The Role of Servant Leadership in Project Management in Kenya
Abednego Oswald Gwaya1, Sylvester Munguti Masu2, Walter Odhiambo Oyawa3
1Dr. Abednego Oswald Gwaya, Lecturer, Department of Construction Management, Jomo Kenyatta University of Agriculture and Technology, Nairobi, Kenya.
2Prof. Sylvester Munguti Masu, Assoc. Prof., Department of Construction Economics & Management, Technical University of Kenya, Nairobi, Kenya.
3Prof. Walter O. Oyawa, Professor, Department of Civil Engineering, Jomo Kenyatta University of Agriculture And Technology, Nairobi, Kenya.

Manuscript received on November 02, 2014. | Revised Manuscript received on November 04, 2014. | Manuscript published on November 05, 2014. | PP: 38-46 | Volume-4 Issue-5, November 2014. | Retrieval Number: E2418114514/2014©BEIESP
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Abstract: Leadership is believed to be important to project success despite a limited number of studies on the topic. Servant leadership, for example, has never been studied in the context of the project environment or project success. Servant leadership does, however, include a number of skills that have been found to be important to the management of projects such as: Listening, empathy, healing, awareness, persuasion, conceptualization, foresight, stewardship, commitment to the growth of people and community building. For that reason, the research herein will contribute new knowledge to the study of leadership in project management. The study investigated the relationship between servant leadership and project outcomes. The project management profession is undergoing tremendous growth worldwide as officials of corporations, governments, academia and other organizations recognize the value of common approaches and educated employees for the execution of projects (Ives, 2005). Ives (2005) acknowledged that implementation of strategic change has been a business problem for decades and still is a problem. The discipline of project management is a key strategy to manage change in organizations (Kloppenborg & Opfer, 2002). Project management techniques may be a partial solution to the problem of implementing of strategic change. Construction projects globally have often failed to achieve expected results. In Kenya, for instance we have been experiencing cost and time overruns on projects which are further compounded with quality issues. This even when professors are involved in projects execution (Muchungu, 2012). Even when teams are disassembled and reassembled with a different team leader and or project manager results have varied. Since the latter years of the 1980s, the links between the implementation of change and project management has been strengthened (Ives, 2005). Organizational systems are open, complex, and political, creating a greater level of uncertainty and contributing to an unstable and changing project environment (Ives, 2005; Thomas & Bendoly, 2009). The high level of uncertainty and change challenges traditional systematic approaches to project management. The emphasis of the traditional approach was more on project processes, tools and techniques and less on the leadership of projects. This study determines to what extent servant leadership can contribute to project success. The outcome of this study indicates that servant- leadership is present in a majority of successful projects. The results from this study could benefit project management practitioners by providing specific constructs that can be applied towards improving the current approaches to project management leadership. The study will add to the body of knowledge on leadership in project management.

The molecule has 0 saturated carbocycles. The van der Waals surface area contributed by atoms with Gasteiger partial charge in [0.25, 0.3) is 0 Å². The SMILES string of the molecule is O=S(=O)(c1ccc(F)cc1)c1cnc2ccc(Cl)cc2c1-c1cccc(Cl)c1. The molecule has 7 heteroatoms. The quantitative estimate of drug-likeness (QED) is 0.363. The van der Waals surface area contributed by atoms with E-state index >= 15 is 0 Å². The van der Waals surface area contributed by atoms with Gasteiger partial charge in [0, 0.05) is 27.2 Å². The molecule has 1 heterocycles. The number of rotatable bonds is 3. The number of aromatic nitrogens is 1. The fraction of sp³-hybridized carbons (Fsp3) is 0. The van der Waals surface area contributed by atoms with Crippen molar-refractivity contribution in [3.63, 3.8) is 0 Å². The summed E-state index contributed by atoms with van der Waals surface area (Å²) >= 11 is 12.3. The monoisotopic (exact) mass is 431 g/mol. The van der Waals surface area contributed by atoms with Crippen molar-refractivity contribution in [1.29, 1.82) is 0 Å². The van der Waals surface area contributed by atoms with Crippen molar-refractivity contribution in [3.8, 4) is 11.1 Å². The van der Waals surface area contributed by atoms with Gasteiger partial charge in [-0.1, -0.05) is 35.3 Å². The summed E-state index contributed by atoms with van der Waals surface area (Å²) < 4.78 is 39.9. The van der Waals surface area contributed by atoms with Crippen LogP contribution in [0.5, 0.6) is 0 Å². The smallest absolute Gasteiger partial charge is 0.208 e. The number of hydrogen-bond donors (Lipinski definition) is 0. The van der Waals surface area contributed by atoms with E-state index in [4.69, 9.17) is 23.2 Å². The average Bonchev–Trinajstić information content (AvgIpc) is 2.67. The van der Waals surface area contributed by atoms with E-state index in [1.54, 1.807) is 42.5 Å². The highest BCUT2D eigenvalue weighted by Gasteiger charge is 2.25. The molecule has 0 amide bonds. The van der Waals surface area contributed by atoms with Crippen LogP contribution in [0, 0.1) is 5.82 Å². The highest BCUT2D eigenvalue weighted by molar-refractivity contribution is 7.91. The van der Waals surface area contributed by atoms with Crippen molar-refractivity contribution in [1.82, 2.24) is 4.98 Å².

Keywords: Servant leadership, Project Management, Project Success, Project Leaders, Project execution, Project Human Resources.